The judgment entered the same day indicates that defendant was sentenced "To Custody of Commissioner of Corrections for 10 years, 5 years of this sentence are to be without Parole." The judgment embodied various aggravating factors and expressly noted the absence of any mitigating factors. N.J.S.A. 2C:44-1a, b.

    On this appeal defendant argues:

    POINT I WHERE DEFENDANT WAS NOT INFORMED THAT A PERIOD OF PAROLE INELIGIBILITY WAS LIKELY TO BECOME PART OF HIS SENTENCE, THE SENTENCE CANNOT STAND. (NOT RAISED BELOW)
    POINT II WHERE THE TRIAL JUDGE DID NOT ANNOUNCE A PERIOD OF PAROLE INELIGIBILITY WHEN HE SENTENCED DEFENDANT, THE SENTENCE MAY NOT BE INCREASED BY ADDING SUCH PROVISION TO THE JUDGMENT OF CONVICTION. (NOT RAISED BELOW)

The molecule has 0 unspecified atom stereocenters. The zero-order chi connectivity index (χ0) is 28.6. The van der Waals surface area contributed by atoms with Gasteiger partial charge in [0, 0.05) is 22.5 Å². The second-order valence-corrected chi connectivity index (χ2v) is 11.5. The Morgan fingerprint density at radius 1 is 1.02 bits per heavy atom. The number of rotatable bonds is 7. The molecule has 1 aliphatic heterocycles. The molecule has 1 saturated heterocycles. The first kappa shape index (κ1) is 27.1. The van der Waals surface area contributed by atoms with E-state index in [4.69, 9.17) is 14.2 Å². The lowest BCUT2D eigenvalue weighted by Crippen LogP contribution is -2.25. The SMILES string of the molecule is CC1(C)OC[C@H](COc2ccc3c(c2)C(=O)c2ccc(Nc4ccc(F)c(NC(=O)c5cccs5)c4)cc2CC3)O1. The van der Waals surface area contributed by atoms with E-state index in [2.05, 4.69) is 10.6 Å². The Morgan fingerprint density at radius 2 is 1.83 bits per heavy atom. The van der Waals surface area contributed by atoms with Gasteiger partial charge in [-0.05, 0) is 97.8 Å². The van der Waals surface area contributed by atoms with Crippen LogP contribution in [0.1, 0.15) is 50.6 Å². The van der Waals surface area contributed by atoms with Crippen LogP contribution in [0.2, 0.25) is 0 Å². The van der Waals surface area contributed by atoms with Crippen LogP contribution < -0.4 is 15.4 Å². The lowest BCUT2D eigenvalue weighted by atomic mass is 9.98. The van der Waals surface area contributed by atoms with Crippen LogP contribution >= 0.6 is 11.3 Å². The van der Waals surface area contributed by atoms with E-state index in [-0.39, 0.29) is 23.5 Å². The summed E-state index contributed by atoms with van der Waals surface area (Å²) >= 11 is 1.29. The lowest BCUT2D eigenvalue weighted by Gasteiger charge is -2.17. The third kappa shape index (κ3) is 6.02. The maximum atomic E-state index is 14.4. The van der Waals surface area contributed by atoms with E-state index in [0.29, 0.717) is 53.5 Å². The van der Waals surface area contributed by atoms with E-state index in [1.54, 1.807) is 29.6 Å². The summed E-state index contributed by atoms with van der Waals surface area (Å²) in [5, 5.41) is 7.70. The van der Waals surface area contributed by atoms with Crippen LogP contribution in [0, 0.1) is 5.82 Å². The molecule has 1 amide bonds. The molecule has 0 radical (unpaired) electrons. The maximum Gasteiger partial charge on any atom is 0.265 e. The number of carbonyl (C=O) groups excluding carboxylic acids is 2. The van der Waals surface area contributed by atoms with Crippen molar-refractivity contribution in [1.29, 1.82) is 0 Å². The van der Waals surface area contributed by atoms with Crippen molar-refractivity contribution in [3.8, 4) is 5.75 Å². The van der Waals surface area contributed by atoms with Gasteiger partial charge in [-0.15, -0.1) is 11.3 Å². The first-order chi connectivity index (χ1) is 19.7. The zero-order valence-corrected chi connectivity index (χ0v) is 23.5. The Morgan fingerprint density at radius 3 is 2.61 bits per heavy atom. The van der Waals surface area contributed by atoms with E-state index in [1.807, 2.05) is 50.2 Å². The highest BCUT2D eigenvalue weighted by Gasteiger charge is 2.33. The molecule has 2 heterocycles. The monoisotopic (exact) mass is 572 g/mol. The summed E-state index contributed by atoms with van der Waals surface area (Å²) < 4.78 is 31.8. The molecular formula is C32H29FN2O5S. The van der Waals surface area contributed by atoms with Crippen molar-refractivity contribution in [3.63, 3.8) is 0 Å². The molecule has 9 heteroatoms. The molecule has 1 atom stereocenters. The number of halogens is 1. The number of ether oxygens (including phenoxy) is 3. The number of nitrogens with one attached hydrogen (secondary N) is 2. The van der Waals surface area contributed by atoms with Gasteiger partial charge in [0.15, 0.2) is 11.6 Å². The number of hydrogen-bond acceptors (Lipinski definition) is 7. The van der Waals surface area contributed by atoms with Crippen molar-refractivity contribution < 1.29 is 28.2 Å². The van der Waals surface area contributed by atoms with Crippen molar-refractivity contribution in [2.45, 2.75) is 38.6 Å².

*569 I

    We are satisfied that the defendant was sufficiently aware that a parole ineligibility term of up to five years could be imposed pursuant to the recommendation and that the court made sufficient inquiry to assure a knowing, voluntary and intelligent plea. See State v. Kovack, 91 N.J. 476 (1982). Accordingly, a period of parole ineligibility of up to five years could have been imposed.[2]

    II